The Network for Public Education recently released one of the most inaccurate education reports I have seen in years. The group, founded by foes of all innovations in education, claimed the Department of Education has wasted billions of taxpayer dollars on charter schools. My organization, the Center for Education Reform, has reviewed their report for credible evidence of any research base — none exists.
While it’s disappointing that the Washington Post and other outlets irresponsibly gave credence to the report, I’m grateful for the reminder we can’t let down our guard and blindly trust education research without proper scrutiny. Here are a few details about the group and the report missing from other coverage.
First, the Network for Public Education is not an impartial observer. They make it their business to destroy charter schools and other forms of educational opportunity that permit students to access better schools outside attendance zones. They even formed a lobbying group, NPE Action, to push for that goal. How they convinced reputable news organizations to print their falsehoods as facts is a question we all should ask. Not one dissenting voice or critique received air time.
Second, the report blatantly misrepresents the facts of charter school funding. The real story, of course, is a matter of data, knowing how to read the data and understanding how charter schools actually get startup grants and who manages them. The Network for Public Education’s report never even attempted to do so.
It’s true, some schools do close after receiving federal grants. The Center for Education Reform has studied this for 15 years. But the culprit isn’t “Big Education,” it’s just the opposite. The majority of these schools were actually authorized by school districts, which are well-known for creating their own charters just to draw down federal funds. Then they close or consolidate them and keep the funds. To blame this tactic on charter schools is either shockingly ignorant or intentionally dishonest.
Third, the report combines selective data about monies received with misleading allegations. For example, the report applies the “wasted” money moniker to a Maine charter that is thriving today. The report also argues the reviewers of the Maine charter application had “technical issues.” These anti-charter folks don’t even understand reviews of applications are far more complicated than a simple score. They don’t tell you about the school’s success with those limited funds.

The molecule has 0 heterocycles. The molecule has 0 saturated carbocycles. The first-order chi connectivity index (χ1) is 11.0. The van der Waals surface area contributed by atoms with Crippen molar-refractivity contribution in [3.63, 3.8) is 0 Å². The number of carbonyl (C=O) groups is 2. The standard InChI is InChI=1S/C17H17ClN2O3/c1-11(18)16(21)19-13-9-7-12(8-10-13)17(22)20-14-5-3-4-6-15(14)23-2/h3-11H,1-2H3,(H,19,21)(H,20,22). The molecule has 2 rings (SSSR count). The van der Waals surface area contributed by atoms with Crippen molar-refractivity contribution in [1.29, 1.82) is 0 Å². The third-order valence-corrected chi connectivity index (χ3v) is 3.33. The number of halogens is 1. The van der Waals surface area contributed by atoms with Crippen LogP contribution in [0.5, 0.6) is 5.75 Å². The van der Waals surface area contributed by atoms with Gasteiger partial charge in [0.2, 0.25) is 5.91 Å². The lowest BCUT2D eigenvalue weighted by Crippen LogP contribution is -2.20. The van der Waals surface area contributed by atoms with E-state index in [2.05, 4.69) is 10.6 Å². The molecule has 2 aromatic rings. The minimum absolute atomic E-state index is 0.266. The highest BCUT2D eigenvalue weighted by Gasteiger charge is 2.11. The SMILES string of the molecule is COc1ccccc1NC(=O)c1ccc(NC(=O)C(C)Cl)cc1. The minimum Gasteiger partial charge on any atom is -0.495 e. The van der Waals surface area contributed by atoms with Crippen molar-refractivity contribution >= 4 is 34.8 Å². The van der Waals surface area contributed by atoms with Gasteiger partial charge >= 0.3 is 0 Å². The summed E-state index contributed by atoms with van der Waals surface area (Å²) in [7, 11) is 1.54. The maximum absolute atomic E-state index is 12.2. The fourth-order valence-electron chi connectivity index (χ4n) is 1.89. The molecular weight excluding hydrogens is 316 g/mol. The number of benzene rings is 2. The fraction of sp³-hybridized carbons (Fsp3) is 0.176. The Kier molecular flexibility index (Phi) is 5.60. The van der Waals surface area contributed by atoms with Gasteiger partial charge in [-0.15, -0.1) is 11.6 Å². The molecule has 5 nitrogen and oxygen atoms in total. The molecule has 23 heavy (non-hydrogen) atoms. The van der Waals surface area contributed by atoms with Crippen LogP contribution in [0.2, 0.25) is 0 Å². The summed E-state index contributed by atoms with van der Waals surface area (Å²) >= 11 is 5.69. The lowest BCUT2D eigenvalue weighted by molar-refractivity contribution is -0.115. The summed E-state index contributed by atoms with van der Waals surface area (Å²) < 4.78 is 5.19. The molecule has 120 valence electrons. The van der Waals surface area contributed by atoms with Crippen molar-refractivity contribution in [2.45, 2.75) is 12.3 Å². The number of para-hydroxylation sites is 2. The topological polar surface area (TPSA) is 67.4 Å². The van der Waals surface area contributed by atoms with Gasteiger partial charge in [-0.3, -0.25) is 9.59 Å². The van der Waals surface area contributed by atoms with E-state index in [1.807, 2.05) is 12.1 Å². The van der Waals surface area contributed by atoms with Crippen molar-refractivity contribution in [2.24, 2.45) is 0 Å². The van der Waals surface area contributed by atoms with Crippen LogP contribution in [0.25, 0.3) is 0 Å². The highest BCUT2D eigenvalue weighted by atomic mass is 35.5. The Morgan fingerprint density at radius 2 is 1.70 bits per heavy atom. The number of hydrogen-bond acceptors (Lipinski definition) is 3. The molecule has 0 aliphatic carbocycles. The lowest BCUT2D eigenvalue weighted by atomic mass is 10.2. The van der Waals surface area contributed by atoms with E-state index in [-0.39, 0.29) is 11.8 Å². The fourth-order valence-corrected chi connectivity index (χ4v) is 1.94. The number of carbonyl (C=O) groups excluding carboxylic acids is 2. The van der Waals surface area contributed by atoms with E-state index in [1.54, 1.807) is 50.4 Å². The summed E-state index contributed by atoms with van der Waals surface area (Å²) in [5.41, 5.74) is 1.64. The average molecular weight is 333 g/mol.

The report also cites numerous Office of Inspector General investigations, filed by charter opponents, “uncovering” spending, like Knowledge is Power Program staff retreats involving travel and alcohol — oh my! Sure, KIPP students outscore the national average (and their local competitors) in every grade and every subject, but their teachers enjoy one another’s company at a retreat. What is the world coming to?
One wonders where the scorn and accusations are about the countless district boondoggles to conference resorts where fees cover every manner of entertainment. While that would be an interesting analysis, it’s not anti-charter — and thus won’t get published.
Finally, the report cites the American Civil Liberties Union’s 15-year campaign of assaulting charters through the court system with baseless allegations of “barriers to enrollment” — allegations that routinely fail in court. The report even lambastes Idaho’s American Heritage Charter School for mentioning “patriotism” on its website.
If the Network for Public Education has decided patriotism is unacceptable in any school receiving public funds, one has to wonder what exactly our students are learning in civics class.
In example after example, the authors use “stories” about schools whose programs or policies they dislike as evidence money is “wasted” and bad things happen. And this qualifies as news? If the authors of this report were once educators, it’s a good thing they’re no longer in the classroom.
But there’s some good news: Parents, charter teachers, and many policymakers put reality first, and they know a hit job when they see one. They know charter schools are the most accountable public education reform in history — they’re responsible for their performance to parents, to taxpayers, and, most importantly, to students whose lives have dramatically changed wherever charters thrive. The Network for Public Education and its peers may tell their stories about the evils of charter schools, but parents and students will keep coming back — aren’t they the ones we should focus on?
Jeanne Allen is the founder and CEO of the Center for Education Reform.